Under some circumstances, parents may decide against the recommendation to hospitalize their child. This is a parent’s right, and other community based options are available. It is important to know that not following this recommendation may result in a report to Child and Family Services from the mental health or medical provider.


Contact Information

Mental Health 24 Hour Emergency Services: 1-800-266-7198
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Call 9-1-1

Call 9-1-1 if you are concerned about serious harm and need medical assistance or support from police in getting youth to Emergency Room. Also call 9-1-1 to have youth ticketed for underage use.

When calling 9-1-1, be ready to give the dispatcher the right information. This includes name: phone number, address, date of birth, people involved, a description of the situation, and what kind of help you need. It may be helpful to inform the dispatcher of the child’s mental health issues so that the responding officer is aware. Remember that 9-1-1 is an emergency response, and the goal of the responding officer will be to ensure safety and move on to the next call.

There are several possible responses by law enforcement. Law enforcement may provide support to stabilize, transport youth to the Emergency Room for evaluation, write a ticket, and/or place a youth in detention. Once law enforcement arrives, the outcome is up to their discretion. See Law Enforcement for more information.

Also visit Billings Fire DepartmentBillings Police Department and Yellowstone County Sheriff Department.

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Seek out substance abuse counseling or treatment

There are treatment options specific to substance abuse. This may include counseling with someone who is also a licensed addiction counselor, but may also include assessment, individual, family and/or group counseling, education, and possibly breath and urine analysis. Services in this field are broken down into several different levels outlined by the American Society of Addiction Medicine (ASAM). Identifying the appropriate level of care is important to promote positive outcomes.  Substance use disorders can occur alone, or they can be present alongside other mental health and/or medical conditions. It is important to seek treatment and interventions that can address all of a youth’s problems to try to help them enter a long lasting recovery. Licensed Addiction Counselors (LACs) receive specific training and supervision in working with substance use disorders and are the professionals that typically provide counseling and evaluations in this area.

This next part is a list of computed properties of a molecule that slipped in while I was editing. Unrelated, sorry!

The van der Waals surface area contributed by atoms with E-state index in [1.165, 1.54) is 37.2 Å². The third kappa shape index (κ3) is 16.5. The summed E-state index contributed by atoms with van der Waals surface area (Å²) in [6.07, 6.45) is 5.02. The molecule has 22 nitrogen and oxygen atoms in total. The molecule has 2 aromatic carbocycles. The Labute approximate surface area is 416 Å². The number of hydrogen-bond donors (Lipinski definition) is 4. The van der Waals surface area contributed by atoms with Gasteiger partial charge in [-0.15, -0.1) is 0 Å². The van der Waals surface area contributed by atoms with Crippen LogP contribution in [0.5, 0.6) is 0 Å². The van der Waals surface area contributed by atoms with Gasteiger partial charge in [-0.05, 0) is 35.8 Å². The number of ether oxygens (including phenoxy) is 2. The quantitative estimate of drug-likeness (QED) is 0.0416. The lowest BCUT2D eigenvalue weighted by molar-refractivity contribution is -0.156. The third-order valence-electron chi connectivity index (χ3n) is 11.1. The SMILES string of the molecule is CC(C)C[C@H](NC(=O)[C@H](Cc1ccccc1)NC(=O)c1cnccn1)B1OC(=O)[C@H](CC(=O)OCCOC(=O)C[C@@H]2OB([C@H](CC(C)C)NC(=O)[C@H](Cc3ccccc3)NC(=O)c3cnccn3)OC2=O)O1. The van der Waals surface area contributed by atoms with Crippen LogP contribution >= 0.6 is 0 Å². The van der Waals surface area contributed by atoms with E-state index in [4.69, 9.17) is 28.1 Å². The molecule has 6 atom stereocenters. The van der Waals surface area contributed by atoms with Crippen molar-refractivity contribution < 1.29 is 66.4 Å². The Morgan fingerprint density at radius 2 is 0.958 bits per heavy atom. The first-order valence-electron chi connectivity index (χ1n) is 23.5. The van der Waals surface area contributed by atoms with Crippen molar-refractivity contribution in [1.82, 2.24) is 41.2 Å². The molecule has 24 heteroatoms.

Types of Services:

Chemical Dependency Evaluation- To help families identify what services will be most beneficial for youth, a chemical dependency evaluation is a good starting point. A licensed addiction counselor will gather information from the family and Youth and utilize ASAM criteria to develop recommendations to match the needs of the youth and their families to appropriate services.   There are multiple organizations providing these evaluations as well as many independent licensed addiction counselors.

Outpatient Services -These services may be delivered individually by a licensed addiction counselor, or in a group setting, with multiple youth. In outpatient services, youth receive anywhere between one and five hours of counseling per week. This level of services is available through local organizations and by private licensed addiction counselors in Yellowstone County.

Intensive Outpatient Services & partial Hospitalization Services-These more intensive outpatient programs are typically offered by organizations. In addition to counseling groups, these programs may also incorporate other educational and skills groups. Intensive Outpatient programs provide a minimum of six hours a week and partial hospitalization programs provide a minimum of 20 hours per week.

Residential services-Residential services are provided for those youth who are not able to successfully address their substance use disorders on an outpatient basis and may require the additional 24 hour structure and support to address their substance use and other mental health issues.